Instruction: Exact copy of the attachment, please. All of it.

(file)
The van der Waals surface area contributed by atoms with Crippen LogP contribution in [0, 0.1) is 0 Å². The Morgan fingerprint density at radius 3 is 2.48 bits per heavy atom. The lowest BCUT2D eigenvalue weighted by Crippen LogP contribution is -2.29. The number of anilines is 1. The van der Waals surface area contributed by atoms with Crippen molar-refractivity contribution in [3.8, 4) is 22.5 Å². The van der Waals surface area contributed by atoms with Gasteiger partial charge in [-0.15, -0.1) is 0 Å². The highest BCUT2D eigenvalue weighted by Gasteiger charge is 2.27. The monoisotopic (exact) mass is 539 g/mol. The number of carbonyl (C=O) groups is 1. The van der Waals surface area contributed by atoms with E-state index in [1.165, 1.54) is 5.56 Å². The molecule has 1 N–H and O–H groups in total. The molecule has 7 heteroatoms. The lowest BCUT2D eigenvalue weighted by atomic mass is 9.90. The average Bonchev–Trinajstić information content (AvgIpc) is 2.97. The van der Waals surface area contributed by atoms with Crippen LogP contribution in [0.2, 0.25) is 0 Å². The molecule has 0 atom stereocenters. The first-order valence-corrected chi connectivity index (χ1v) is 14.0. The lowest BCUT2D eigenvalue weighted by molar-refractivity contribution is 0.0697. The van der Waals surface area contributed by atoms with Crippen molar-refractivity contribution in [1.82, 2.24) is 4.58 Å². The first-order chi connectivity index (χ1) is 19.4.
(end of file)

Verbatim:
The van der Waals surface area contributed by atoms with Crippen LogP contribution in [0, 0.1) is 0 Å². The Morgan fingerprint density at radius 3 is 2.48 bits per heavy atom. The lowest BCUT2D eigenvalue weighted by Crippen LogP contribution is -2.29. The number of anilines is 1. The van der Waals surface area contributed by atoms with Crippen molar-refractivity contribution in [3.8, 4) is 22.5 Å². The van der Waals surface area contributed by atoms with Gasteiger partial charge in [-0.15, -0.1) is 0 Å². The highest BCUT2D eigenvalue weighted by Gasteiger charge is 2.27. The monoisotopic (exact) mass is 539 g/mol. The number of carbonyl (C=O) groups is 1. The van der Waals surface area contributed by atoms with E-state index in [1.165, 1.54) is 5.56 Å². The molecule has 1 N–H and O–H groups in total. The molecule has 7 heteroatoms. The lowest BCUT2D eigenvalue weighted by atomic mass is 9.90. The average Bonchev–Trinajstić information content (AvgIpc) is 2.97. The van der Waals surface area contributed by atoms with Crippen LogP contribution in [0.2, 0.25) is 0 Å². The molecule has 0 atom stereocenters. The first-order valence-corrected chi connectivity index (χ1v) is 14.0. The lowest BCUT2D eigenvalue weighted by molar-refractivity contribution is 0.0697. The van der Waals surface area contributed by atoms with Crippen molar-refractivity contribution in [1.82, 2.24) is 4.58 Å². The first-order chi connectivity index (χ1) is 19.4.